Mr. Lincoln very candidly acknowledged his inability to prove that the tariff had anything to do with the late low prices throughout this country and Europe. I say late low prices, because goods are now rapidly advancing to the standard of oppressive and tyranical extortion contemplated by the framers of that villanous law. As the following table taken from a New York paper will show.
Prices of cotton goods at Boston and New York in the early part of the year 1843, and ‘44.
27 in.[inch] Brown Shirtings. 4 a 4 1-2 5 1-2 a 6
30 "brow"wn shir"very stout 5 a 5 1-2 6 1-2 a 7 1-4
37 " Brown Sheetings 5 1-4 a 6 7 1-2 a 8
37 "brow"wn shir"very stout 6 1-2 a 7 8 a 8 1-4
40 "brow"wn shir"very sto" 7 a 7 1-2 10 1-2 a 11 1-4
40 "brow"wn shir"fine 9 a 10 10 a 10 1-2
30 "brow" 11Drillings 6 1-2 a 7 8 a 8 1-2
28 " Bleached 7 a 8 8 1-2 a 9
Negro Plain Cottons 8 a 10 10 a 11
ne" ro plLinseys 16 a 20 20 a 24
PRICES IN NEW YORK. Feb. 1843. Feb. 1844.
Cabot C, bleached 5 3-4 a 6 7 1-2 a 7 3-4
Great Falls S, Bleached 6 1-2 a — 8 3-4 a —
Bartlett Mills 9 a — 11 1-4 a —
Chicopee D, unbleached 6 1-4 a 6 1-2 8 1-4 a 8 3-4
Cabot A 6 1-4 a 6 1-2 8 a 8 3-4
Lawrence C 6 1-4 a — 8 3-4 a —
Indian heads 6 1-4 a — 8 a —
Madder prints, colored Cottons 6 a 6 1-2 9 1-4 a 10 1-2
Plate r prints, colo"lored co" 10 a 11 13 1-2 a 14 3-4
Chintz 10 1-2 a 11 14 a 15
Whoever will make the calculation will find an advance in the above prices of from 20 to 58 per cent.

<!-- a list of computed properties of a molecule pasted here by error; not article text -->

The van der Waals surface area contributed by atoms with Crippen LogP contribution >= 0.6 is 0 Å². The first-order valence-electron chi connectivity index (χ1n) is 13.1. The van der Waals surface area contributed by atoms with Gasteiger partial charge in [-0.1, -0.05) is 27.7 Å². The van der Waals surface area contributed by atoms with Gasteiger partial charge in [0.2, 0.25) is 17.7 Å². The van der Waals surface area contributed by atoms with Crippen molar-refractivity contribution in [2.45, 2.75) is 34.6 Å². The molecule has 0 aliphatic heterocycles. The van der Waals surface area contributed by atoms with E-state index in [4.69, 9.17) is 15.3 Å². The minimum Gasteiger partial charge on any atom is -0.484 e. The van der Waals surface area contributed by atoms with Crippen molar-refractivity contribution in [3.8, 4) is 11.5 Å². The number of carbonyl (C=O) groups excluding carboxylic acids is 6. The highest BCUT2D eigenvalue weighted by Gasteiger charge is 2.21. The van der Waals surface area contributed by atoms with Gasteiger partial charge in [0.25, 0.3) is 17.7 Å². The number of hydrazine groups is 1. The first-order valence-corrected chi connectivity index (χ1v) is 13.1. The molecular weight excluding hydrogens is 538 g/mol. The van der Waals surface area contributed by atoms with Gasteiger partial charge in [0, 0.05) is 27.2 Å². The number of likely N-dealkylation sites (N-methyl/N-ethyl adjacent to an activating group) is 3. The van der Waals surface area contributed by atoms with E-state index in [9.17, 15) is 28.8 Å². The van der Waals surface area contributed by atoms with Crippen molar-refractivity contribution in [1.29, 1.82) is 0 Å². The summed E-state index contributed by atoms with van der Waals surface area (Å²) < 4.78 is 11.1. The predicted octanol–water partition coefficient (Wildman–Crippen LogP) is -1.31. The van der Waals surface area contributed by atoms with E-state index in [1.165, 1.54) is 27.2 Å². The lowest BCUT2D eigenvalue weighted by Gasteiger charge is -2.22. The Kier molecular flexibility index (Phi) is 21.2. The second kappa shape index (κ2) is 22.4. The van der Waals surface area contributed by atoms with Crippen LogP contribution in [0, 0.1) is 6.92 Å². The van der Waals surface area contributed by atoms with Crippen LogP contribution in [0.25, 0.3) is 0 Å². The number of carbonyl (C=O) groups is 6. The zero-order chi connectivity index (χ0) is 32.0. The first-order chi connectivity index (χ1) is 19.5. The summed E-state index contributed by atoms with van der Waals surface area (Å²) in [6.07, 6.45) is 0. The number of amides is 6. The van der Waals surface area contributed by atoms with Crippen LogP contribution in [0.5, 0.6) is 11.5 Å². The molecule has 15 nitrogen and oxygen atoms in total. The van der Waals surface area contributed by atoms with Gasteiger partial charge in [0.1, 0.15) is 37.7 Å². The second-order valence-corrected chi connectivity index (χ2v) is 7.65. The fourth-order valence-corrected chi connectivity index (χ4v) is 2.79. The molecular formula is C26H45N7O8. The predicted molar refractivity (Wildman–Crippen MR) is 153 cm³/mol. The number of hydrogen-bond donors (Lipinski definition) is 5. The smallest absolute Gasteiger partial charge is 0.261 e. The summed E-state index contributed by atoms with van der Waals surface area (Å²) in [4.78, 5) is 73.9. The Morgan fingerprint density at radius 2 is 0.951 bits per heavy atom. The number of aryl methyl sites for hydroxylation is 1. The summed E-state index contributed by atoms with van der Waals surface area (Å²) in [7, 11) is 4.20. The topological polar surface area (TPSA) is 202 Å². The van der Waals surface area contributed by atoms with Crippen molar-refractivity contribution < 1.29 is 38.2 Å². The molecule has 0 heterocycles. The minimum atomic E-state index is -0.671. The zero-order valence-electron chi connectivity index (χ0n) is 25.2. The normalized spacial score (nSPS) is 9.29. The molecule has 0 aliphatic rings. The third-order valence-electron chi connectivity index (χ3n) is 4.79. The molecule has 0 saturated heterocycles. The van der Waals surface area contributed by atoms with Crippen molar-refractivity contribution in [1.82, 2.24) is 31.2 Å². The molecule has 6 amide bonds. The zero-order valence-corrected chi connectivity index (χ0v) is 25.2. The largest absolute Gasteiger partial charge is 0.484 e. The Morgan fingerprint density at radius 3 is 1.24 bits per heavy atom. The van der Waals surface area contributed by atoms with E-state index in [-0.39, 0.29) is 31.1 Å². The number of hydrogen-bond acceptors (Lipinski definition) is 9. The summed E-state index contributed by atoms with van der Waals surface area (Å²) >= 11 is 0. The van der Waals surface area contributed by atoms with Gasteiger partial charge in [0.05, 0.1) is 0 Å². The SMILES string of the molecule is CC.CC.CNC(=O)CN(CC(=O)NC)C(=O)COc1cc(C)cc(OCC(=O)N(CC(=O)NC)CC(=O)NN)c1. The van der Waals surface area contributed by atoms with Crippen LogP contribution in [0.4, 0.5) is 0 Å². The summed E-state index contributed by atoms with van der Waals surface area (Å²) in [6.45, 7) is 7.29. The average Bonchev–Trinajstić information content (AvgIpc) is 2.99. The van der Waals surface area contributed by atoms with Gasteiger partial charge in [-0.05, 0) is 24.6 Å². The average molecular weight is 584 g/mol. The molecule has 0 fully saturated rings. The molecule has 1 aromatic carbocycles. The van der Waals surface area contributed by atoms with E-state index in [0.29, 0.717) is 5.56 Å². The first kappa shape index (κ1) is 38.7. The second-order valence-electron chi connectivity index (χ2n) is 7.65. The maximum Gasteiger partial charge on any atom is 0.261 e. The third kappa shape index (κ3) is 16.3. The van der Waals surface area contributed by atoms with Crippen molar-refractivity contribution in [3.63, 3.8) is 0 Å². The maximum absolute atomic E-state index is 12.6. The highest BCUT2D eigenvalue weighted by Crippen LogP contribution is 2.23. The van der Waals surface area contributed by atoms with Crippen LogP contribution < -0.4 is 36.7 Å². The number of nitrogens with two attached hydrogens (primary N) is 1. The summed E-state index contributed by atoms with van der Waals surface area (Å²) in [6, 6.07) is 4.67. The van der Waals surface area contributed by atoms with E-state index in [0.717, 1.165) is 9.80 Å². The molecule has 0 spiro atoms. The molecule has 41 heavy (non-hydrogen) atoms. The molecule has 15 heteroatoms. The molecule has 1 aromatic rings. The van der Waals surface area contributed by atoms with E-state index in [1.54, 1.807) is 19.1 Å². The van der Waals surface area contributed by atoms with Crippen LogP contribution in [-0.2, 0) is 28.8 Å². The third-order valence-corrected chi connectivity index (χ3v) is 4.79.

This law was passed in 1842, that is one fact.2 Goods began to fall about that time, this is another fact, but I defy Mr. L. or any man living to prove that the relation of cause and effect subsists between them. They are merely coincident. The second is by means a consequence of the first.
Old women tell us that when a ram turns his tail to the wind, or when a pig is seen with a straw in his mouth that these are certain and invariable signs of rain. Now will Mr. L. contend that if the rain follows, it is a necessary and inevitable consequence of the motions of those animals? Yet his argument in support of the tariff is just as sound; and he has certainly predicated it upon the lessons he received from his nurse.
Whiggery may well exclaim—save me from my friends! A more complete and perfect expose of the iniquity and absurdity of the tariff system, could not be desired than was unwittingly furnished by Mr. Lincoln himself. It stands very much in need of another advocate to protect it from Mr. L’s defence.
J. R. D.
1In addition to this summary, Democratic Illinois State Register published another summary of the debates in its March 22, 1844 edition. The Whig Sangamo Journal also published a summary of the political debates held during the week of March 18-25, 1844.
2On August 30, 1842, a Whig-majority Congress had passed an increased tariff to expand government revenues and reverse the imbalance of import and export trading.
“An Act to Provide Revenue from Imports, and to Change and Modify Existing Laws Imposing Duties on Imports, and for Other Purposes,” 30 August 1842, Statutes at Large of the United States, 5 (1856):548-67; Michael F. Holt, The Rise and Fall of the American Whig Party: Jacksonian Politics and the Onset of the Civil War (New York: Oxford University Press, 1999), 166-67.

Printed Document, 1 page(s), Illinois State Register (Springfield), 29 March 1844, 2:6.